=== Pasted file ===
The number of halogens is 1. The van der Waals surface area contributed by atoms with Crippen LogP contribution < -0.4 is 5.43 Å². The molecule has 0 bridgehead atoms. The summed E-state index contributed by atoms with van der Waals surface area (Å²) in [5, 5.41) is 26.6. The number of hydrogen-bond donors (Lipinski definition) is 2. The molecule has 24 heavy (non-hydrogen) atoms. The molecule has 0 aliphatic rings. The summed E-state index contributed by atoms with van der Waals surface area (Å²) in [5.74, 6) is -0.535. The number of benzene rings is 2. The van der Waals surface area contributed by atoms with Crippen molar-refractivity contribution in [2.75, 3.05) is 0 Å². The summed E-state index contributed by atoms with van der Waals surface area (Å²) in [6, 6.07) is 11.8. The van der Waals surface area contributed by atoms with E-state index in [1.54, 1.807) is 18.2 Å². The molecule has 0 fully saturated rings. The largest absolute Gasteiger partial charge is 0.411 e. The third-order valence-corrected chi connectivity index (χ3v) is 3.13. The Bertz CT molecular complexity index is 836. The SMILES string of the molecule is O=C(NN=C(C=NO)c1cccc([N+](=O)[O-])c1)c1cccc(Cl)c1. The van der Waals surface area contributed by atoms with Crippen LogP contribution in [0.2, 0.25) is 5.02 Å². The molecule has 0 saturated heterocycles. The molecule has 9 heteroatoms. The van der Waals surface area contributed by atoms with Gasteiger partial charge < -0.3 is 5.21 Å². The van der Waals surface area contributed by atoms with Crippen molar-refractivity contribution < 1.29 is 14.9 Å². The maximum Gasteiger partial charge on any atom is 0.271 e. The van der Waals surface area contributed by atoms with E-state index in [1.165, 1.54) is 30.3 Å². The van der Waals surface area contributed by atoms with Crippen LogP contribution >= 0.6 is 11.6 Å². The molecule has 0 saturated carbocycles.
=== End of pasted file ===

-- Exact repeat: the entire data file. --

The number of halogens is 1. The van der Waals surface area contributed by atoms with Crippen LogP contribution < -0.4 is 5.43 Å². The molecule has 0 bridgehead atoms. The summed E-state index contributed by atoms with van der Waals surface area (Å²) in [5, 5.41) is 26.6. The number of hydrogen-bond donors (Lipinski definition) is 2. The molecule has 24 heavy (non-hydrogen) atoms. The molecule has 0 aliphatic rings. The summed E-state index contributed by atoms with van der Waals surface area (Å²) in [5.74, 6) is -0.535. The number of benzene rings is 2. The van der Waals surface area contributed by atoms with Crippen molar-refractivity contribution in [2.75, 3.05) is 0 Å². The summed E-state index contributed by atoms with van der Waals surface area (Å²) in [6, 6.07) is 11.8. The van der Waals surface area contributed by atoms with E-state index in [1.54, 1.807) is 18.2 Å². The molecule has 0 fully saturated rings. The largest absolute Gasteiger partial charge is 0.411 e. The third-order valence-corrected chi connectivity index (χ3v) is 3.13. The Bertz CT molecular complexity index is 836. The SMILES string of the molecule is O=C(NN=C(C=NO)c1cccc([N+](=O)[O-])c1)c1cccc(Cl)c1. The van der Waals surface area contributed by atoms with Crippen LogP contribution in [0.2, 0.25) is 5.02 Å². The molecule has 0 saturated heterocycles. The molecule has 9 heteroatoms. The van der Waals surface area contributed by atoms with Gasteiger partial charge < -0.3 is 5.21 Å². The van der Waals surface area contributed by atoms with Crippen molar-refractivity contribution < 1.29 is 14.9 Å². The maximum Gasteiger partial charge on any atom is 0.271 e. The van der Waals surface area contributed by atoms with E-state index in [1.165, 1.54) is 30.3 Å². The van der Waals surface area contributed by atoms with Crippen LogP contribution >= 0.6 is 11.6 Å². The molecule has 0 saturated carbocycles.